Action plan: what to do when your Google rankings have dropped
Has your website lost its rankings in Google? Did your rankings drop or did your website vanish completely from Google? Many things can cause a ranking drop. This article explains what you can do to get your rankings back.
Three reasons why your Google rankings might have dropped
There are several reasons that can cause a ranking drop:
You changed your web pages. After a web page change, Google temporarily down ranks web pages. This process has been described in a Google patent. In that case, you don’t have to worry about the ranking drop and you’ll get your old (or better) rankings back after some time.
Other web pages are better than yours. No web page can keep its rankings forever. Your competitors might have built better web pages with better content and better inbound links. In that case, optimize your web page content for your keywords and try to get better inbound links.
Google thinks that you use spam elements on your web pages and applied a penalty to your website. In that case, you have to file a reclusion request.
How to find out if your website has been penalized
Search for your domain name on Google. If your website does not come as the first result, it’s likely that it has been penalized.
If Google cannot find any page of your website if you search for "site:yourdomain.com" (replace yourdomain.com with your own domain name) then it’s nearly sure that your website has been penalized.
Action plan: what you can do to get your rankings back
Before you ask Google to reconsider your website, you should make sure that everything is okay with your site:
Fix all on-site issues that might have caused the problem.
If you use hidden text or nearly hidden text on your website then remove it. Reconsider any use of display:none and visibility:hidden that you use in the CSS code of your website.
If you use keyword lists or any other form of keyword stuffing on your web pages, then remove these elements. Check your web page titles, the meta tags and even HTML comments.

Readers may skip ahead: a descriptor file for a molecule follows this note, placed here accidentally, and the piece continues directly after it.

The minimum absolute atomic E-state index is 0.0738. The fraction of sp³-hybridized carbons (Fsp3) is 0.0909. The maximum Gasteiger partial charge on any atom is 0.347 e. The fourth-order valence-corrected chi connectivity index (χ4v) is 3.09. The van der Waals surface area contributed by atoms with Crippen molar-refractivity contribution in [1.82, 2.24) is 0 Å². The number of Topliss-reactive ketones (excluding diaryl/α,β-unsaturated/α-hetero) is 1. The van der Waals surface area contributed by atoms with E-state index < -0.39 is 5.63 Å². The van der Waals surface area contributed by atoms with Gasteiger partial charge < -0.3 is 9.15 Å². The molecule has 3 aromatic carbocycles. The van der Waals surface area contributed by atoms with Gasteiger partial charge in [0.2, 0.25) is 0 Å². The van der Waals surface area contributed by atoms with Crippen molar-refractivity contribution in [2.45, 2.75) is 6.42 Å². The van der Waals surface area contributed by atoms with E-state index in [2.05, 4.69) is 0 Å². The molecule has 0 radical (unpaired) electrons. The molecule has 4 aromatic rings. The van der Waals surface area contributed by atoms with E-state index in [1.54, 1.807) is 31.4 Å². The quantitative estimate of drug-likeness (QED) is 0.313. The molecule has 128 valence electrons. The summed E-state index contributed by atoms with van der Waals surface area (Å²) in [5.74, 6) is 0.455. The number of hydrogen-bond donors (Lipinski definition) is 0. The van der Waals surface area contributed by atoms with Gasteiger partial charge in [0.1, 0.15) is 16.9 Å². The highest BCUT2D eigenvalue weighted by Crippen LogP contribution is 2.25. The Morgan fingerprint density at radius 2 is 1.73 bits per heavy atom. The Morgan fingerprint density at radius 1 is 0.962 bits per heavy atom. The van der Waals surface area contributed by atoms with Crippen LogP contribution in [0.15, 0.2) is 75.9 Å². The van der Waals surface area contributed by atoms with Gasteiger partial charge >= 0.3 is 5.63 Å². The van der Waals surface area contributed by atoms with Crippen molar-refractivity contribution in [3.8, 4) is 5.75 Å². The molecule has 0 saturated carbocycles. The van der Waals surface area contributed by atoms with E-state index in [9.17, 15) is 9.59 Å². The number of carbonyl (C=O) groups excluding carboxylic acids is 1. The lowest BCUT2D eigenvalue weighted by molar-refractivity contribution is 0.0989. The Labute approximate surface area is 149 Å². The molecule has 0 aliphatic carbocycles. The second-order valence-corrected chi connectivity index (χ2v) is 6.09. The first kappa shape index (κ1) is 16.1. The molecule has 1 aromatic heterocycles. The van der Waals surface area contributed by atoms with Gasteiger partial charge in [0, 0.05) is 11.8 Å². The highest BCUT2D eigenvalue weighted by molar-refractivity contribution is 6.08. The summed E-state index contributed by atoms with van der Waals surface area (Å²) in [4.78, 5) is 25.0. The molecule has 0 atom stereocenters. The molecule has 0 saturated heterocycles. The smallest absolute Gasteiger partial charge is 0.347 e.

Remove any unnecessary redirects, unrelated links and all duplicate pages. If you use cloaking or bot blocking scripts on your server, disable these scripts. Make sure that your HTML code is clean and that your web pages look nice. Don’t use any automatically created doorway pages.
Fix all off-site issues.
Off-site issues are often the reason for ranking penalties. If you participated in automated link exchange systems of if you paid a cheap overseas link building service to get links to your website then it’s likely that these links have been flagged as spam links by Google.
Google does not like automated link systems at all. Remove all automated link systems from your website and try to make sure that these linking systems do not link anymore to your site.
If you purchased links to improve your rankings, try to get rid of these links. Google has officially stated that they consider paid links spam. Do not buy links.
How to file a reinclusion request
When you have removed all on-site and off-site elements that could have been flagged by Google, you can file a reinclusion request.
Keep your reinclusion request short and to the point. Be friendly and explain what exactly you have done to clean up your website.
Ranking drops can cost your business a lot of money. For that reason, you shouldn’t use any search engine optimization services that promise quick-fix solutions. If something looks too good, too inexpensive or too easy to be true then it probably isn’t true.